19. I had 2-3 branches trimmed on a red oak on Mar 28th. 1 was sizable because part of the branch was dead. Maybe 10-12 in diameter wound. Should I be concerned or do you sound the alarm with the High Risk before the bugs come out?

    1. Thanks for your message Ryan. Recently cut wounds on trees generally close within 72 hrs of any pruning activity. So you are likely safe given the earlier pruning that you conducted. Still, it is best to continue to monitor the tree over the next several months, particularly if you notice oak wilt in the area. (See the DNR’s updated map on the extent of oak wilt in MN). -Matt

  20. I would like to know why the county is cutting oaks on 221st ave. in East Bethe during this high risk period?

    R. J. GABRISH!!

  21. Is there a growing degree day number to correlate with the activity of picnic beetle activity? If so it would make it easier to forecast when to stop oak pruning…

    1. Hi Kent. Your question is timely on the number of growing days and oak wilt. Researchers at UW-Madison have an ongoing project that is seeking to generate those values and recommendations. Although the majority of their sites are in Wisconsin, there will be some insights to here in MN. We hesitate to postulate a value now given the varying definitions of degree days (particularly in the base temperature used) and the limited research from MN. We will keep you posted! -Matt

  22. any new research on bur oak blight? Is macro or micro treatment more effective? Does spraying fungicide now have any effect?

  23. Hi good morning!
    We had a tree fall down last night and up rooted. This tree has been dead with oak wilt for some time. Can we cut up the tree right away or should we wait?

    1. Hi Rebecca- It’s best to wait until the Safe period (beginning about November 1) to cut up any oak wilt-infested trees. This will help the lessen the risk of spreading oak wilt and the fungus to any nearby trees. Thanks for inquiring! -Matt

  24. Karla,
    I have tried both macro and micro-infusions on one tree I have treated for several years. I know the few resources out there tend to recommend macro but I had good results with micro last year. That’s what I am trying again this year. The tree I am treating is very large, so the amount of liquid needed for an accurate dose of the chemical is very difficult to get into the tree. One particularly wet spring, we failed miserably trying to get all the solution into the tree, and the results were very poor. I am planning to do the micro-injections in the next week or two. In my limited experience, I think the soil and weather conditions being perfect for uptake is much more crucial than the delivery system. I’m hoping for moist (but not water-logged) soil and a warm, sunny day!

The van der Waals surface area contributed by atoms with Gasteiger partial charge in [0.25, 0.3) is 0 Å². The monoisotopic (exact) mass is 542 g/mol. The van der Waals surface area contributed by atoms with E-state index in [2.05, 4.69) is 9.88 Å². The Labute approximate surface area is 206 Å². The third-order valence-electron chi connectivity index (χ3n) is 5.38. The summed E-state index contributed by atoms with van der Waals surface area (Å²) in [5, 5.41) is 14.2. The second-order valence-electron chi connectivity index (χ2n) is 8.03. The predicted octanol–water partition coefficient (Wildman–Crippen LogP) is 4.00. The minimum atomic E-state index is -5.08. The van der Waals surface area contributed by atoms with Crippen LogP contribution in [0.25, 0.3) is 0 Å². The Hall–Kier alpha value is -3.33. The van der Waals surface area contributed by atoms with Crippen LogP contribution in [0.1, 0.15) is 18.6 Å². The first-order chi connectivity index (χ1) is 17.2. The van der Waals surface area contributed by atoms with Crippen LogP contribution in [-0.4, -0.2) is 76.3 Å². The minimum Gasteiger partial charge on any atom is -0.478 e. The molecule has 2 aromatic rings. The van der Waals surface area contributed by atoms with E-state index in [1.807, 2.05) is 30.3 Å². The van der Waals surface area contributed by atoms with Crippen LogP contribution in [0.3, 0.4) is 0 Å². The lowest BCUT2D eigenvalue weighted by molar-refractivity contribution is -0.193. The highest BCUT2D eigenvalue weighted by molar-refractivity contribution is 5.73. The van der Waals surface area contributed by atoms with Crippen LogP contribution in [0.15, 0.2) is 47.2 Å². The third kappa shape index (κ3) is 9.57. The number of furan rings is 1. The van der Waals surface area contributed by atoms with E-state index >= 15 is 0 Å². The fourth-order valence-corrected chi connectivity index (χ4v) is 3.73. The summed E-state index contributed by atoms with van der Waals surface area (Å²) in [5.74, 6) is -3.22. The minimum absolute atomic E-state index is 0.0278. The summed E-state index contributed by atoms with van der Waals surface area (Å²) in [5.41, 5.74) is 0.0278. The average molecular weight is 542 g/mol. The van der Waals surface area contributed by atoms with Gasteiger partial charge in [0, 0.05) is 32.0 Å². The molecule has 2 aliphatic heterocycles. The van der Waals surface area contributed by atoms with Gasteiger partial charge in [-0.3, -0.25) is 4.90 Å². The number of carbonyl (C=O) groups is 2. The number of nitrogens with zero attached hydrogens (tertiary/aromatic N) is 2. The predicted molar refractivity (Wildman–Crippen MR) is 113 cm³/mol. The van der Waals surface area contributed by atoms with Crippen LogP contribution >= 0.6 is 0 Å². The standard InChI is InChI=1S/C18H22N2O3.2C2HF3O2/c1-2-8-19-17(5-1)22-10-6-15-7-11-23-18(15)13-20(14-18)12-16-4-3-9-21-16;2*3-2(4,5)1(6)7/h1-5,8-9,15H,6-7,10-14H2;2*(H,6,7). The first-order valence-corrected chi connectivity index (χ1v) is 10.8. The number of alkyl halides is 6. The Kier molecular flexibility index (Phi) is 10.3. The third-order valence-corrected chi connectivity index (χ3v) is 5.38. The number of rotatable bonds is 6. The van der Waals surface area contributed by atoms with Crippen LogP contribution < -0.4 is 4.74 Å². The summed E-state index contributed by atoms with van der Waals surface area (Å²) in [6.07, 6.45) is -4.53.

25. When will the next oak wilt status update be, we have moved beyond the traditional low risk date which was for many years was July 1.

    1. Mike, oaks can become infected during the Low Risk period, but the probability is very low. However, since it could happen, it’s best to delay pruning of the oaks until the Safe period or to quickly seal the pruning wounds with shellac or paint to avoid attracting the beetle if pruning during the Low Risk period is unavoidable. During the Safe period, there is virtually no risk that an oak can become infected with oak wilt by over-land transmission of the fungus.

      – Emily

  26. We need to cut down some trees to install a new mound septic system. We have scheduled the system install for mid-October. Most of the trees we will cut are Pines, but we do need to cut down one Oak. Will it be safe to cut it down to a stump in early October?

  27. Hello, I have a 5 acre property in Prescott WI. I had a few oak trees die from what was suspected to be oak wilt 2 yrs ago. I had an arborist come out and his company used a “ditch witch” to cut the roots around the suspected tress that had died.

    Would I know by now if it was successful or could the oak wilt still be spreading underground in the roots?

    Also, I have the little sprouts or “suckers” that sprout around the base of the oaks (usually within 5-8 feet of the tree). Can I cut these down with the lawn mower during high risk season? I had an arborist tell me it was ok to do that, but I’m not sure if he understood my question.

    Thank You!

    1. Hi Geoff-It’s difficult to determine the exact location of the oak wilt pathogen underground. Much of that depends on the soil type–root grafts can spread oak wilt farther in sandier compared to more loamy soils. Although it’s been two years, it’s best to continue monitoring the trees for any signs of wilting.

      We generally don’t recommend any cutting of oaks, whether big ones or small ones, in the high risk period. It’s always best to wait until the safe period (beginning about Nov. 1) to cut oaks, particularly in an area when oak wilt has been found in the past. -Matt

  28. We are having our new septic system installed now and the backhoe has bumped into and nicked a few oaks. Should we do anything to the wounds?

  29. Is it safe now [Nov 2] to trim 4 dead branches on my oak tree? The largest one is about 6 inches and the others 2 or 3 inches.

    1. Hi Steve. It is now safe to trim your oak tree. We have updated the oak wilt risk widget to reflect the new safe status as of November 3. Thanks!